For 30 years, the Commonwealth of Pennsylvania has held the position that John Brookins is a killer who fatally stabbed 58-year-old Sheila Ginsberg in her Bristol Township home just days before Christmas 1990. A jury agreed, and he was sentenced to life without parole.

Brookins has maintained that he is an innocent man — and that his fingerprints were at the scene only because he walked in on Ginsberg’s daughter committing the deadly assault.

DNA tests could get to the truth, Brookins has long argued. But the Bucks County district attorney has refused to run them.

Now, Brookins — a meditation and yoga instructor with a diploma in horticulture and an unmarred prison record — is being considered for commutation by the Pennsylvania Board of Pardons. A public hearing is expected Thursday. And the board’s chairman, Lt. Gov. John Fetterman, wants those DNA test results to inform the board’s decision.

“We just want to know the truth,” he said. “It comes down to, for me, why wouldn’t you test the evidence? And what’s the rationale for constantly paying taxpayer dollars to fight giving a DNA test for a man who certainly hasn’t gotten away with murder.”

Although the board is, as Fetterman put it, “in the mercy business” — meaning its role is not to determine guilt or innocence — he sees Brookins’ as that rare case where conclusive answers are within reach.

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For the Bucks County District Attorney’s Office, though, Brookins’ claim “defies credulity.”

Bucks County Chief Deputy District Attorney Jill Graziano sent the Board of Pardons a blistering letter calling Brookins a serial liar and manipulator. “Now comes Mr. Brookins’ ultimate manipulation: to convince this Board to vote in favor of his petition for clemency based on his far-fetched claim that he is innocent.”

In that letter and in previous court filings, the Graziano and Bucks County District Attorney Matt Weintraub said the DNA test would prove nothing. Even if the evidence did serve to overturn Brookins’ conviction, the DA’s Office has promised to retry the case — potentially under the theory that Brookins and the victim’s daughter, Sharon Ginsberg, were accomplices.

Attempts to contact Sharon Ginsberg were unsuccessful.

Her brother, Barry Moseley, called Brookins’ allegations against his sister false and “sickening,” and expressed outrage at the thought of Brookins being released. He said the trauma of coming home for Christmas to discover his mother’s battered body has caused lifelong torment.

“A jury convicted him. He should be grateful they didn’t sentence him to die,” he said. He called Brookins a menace, adding: “If he gets out, guess what? Somebody else is going to be killed.”

Back before the crime occurred, Brookins and Sharon Ginsberg had been romantically involved — and after the relationship ended, Brookins, then in his 20s, remained friendly with her mother. According to news reports, he called her “Mom.” Affectionate letters they exchanged were introduced into evidence at his trial.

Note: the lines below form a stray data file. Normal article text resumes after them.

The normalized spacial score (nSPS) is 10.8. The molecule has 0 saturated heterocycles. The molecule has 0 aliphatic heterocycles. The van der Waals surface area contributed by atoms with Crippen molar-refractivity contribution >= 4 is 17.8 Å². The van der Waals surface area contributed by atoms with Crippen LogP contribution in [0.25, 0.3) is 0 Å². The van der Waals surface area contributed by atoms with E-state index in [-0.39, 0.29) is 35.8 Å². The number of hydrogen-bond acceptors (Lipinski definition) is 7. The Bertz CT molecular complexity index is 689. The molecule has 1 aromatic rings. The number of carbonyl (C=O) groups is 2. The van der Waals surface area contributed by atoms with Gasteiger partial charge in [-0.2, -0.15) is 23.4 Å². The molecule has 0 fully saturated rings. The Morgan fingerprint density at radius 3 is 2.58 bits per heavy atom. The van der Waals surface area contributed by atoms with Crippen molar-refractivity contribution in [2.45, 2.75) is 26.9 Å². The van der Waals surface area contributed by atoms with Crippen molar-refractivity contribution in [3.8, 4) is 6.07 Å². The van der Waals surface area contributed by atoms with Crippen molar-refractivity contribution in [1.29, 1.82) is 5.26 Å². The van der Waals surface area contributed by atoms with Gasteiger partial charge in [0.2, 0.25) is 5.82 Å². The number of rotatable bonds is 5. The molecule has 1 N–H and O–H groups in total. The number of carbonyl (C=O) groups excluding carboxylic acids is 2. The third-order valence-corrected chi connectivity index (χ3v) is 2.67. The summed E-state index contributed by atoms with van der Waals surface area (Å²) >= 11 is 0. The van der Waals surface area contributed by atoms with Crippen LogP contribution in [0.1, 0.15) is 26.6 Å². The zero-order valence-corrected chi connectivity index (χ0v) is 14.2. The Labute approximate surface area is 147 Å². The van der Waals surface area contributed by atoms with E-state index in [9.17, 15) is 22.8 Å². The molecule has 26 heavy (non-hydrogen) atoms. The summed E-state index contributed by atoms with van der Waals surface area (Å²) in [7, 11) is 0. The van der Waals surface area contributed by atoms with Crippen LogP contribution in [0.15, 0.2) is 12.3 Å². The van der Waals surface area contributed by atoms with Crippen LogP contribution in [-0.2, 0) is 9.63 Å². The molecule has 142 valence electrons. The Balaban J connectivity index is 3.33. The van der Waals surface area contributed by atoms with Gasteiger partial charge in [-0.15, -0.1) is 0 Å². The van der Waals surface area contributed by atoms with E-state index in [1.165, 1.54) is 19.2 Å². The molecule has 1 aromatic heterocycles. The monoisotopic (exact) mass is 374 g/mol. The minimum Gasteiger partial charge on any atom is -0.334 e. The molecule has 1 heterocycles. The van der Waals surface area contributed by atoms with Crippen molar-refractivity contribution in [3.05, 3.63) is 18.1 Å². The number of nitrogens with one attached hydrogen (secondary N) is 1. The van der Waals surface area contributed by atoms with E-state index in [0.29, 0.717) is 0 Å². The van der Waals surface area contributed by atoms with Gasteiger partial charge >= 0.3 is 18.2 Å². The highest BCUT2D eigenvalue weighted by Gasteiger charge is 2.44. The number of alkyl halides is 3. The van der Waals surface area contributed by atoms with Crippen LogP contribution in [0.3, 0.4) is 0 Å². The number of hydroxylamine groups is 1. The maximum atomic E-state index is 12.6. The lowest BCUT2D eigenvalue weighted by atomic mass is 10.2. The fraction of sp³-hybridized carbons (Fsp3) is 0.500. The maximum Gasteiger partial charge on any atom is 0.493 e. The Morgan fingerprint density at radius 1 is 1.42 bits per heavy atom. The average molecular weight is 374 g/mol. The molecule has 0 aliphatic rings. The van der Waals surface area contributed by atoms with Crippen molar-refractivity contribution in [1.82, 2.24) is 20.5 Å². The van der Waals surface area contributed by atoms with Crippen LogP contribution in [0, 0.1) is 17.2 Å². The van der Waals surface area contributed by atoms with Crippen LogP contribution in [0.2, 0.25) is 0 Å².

By his account and others’, mother and daughter had a turbulent relationship, fraught with arguments about money. In a police interview from 1991, Moseley recounted a previous incident in which Sharon had pulled a knife on her mother.

On Dec. 20, 1990, Brookins says, he walked into Sheila Ginsberg’s home to find Sharon stabbing her mother with scissors.

But Brookins did not call 911, did not report the murder, and did not tell police what he saw. After his bloody fingerprints were found at the scene, he became the prime suspect.

Brookins, who is Black, was tried before an all-white jury. The jurors heard testimony by six defense witnesses who implicated Sharon. Some said she had confessed to killing her mother for drug money; others described seeing her the night of the murder with literal blood on her hands. But the jury ultimately discredited the witnesses, many of whom were sex workers, drug users, or prisoners.

To Karen Brookins, who dated Brookins as a teen and reconnected with him five years ago when his sister asked her to write a letter supporting his commutation, the case seemed riddled with errors. She read his file, became convinced of his innocence, and ended up marrying him in a ceremony at the State Correctional Institution Phoenix.

“He’s always had the truth on his side. It’s just that no one heard the truth and no one listened,” she said.

She said Brookins’ dreams include opening a fitness studio, mentoring youth, and leading gardening programs. He became an instructor with the nonprofit Transformation Yoga Project while incarcerated, and plans to continue that work if released. In decades in prison, he’s never been written up for misconduct, a Department of Corrections spokesperson said.

Johnny Berry — an exoneree who was imprisoned for nearly 23 years before he was cleared of a 1995 murder in Philadelphia — said Brookins deserves that chance.

» READ MORE: ‘They don’t deserve to die in prison’: Gov. Wolf grants clemency to 13 lifers

Berry described Brookins as a “warm, kind-hearted, selfless individual,” as well as a gifted, self-taught physical therapist who helped him overcome a debilitating sciatic nerve condition.

“He showed me some exercises and some stretches that I could do that would relieve the pain and ultimately take it away. I didn’t believe him at first,” Berry said. But it worked. “I swear I wanted to hug him. But we were in prison, so I couldn’t.”

Karen Brookins said she’d like to see her husband’s name cleared. But, more than that, she wants him home.

“He just does not deserve to die in prison,” she said. “He has suffered long enough, he’s helped a lot of people, and he’s done a lot of good.”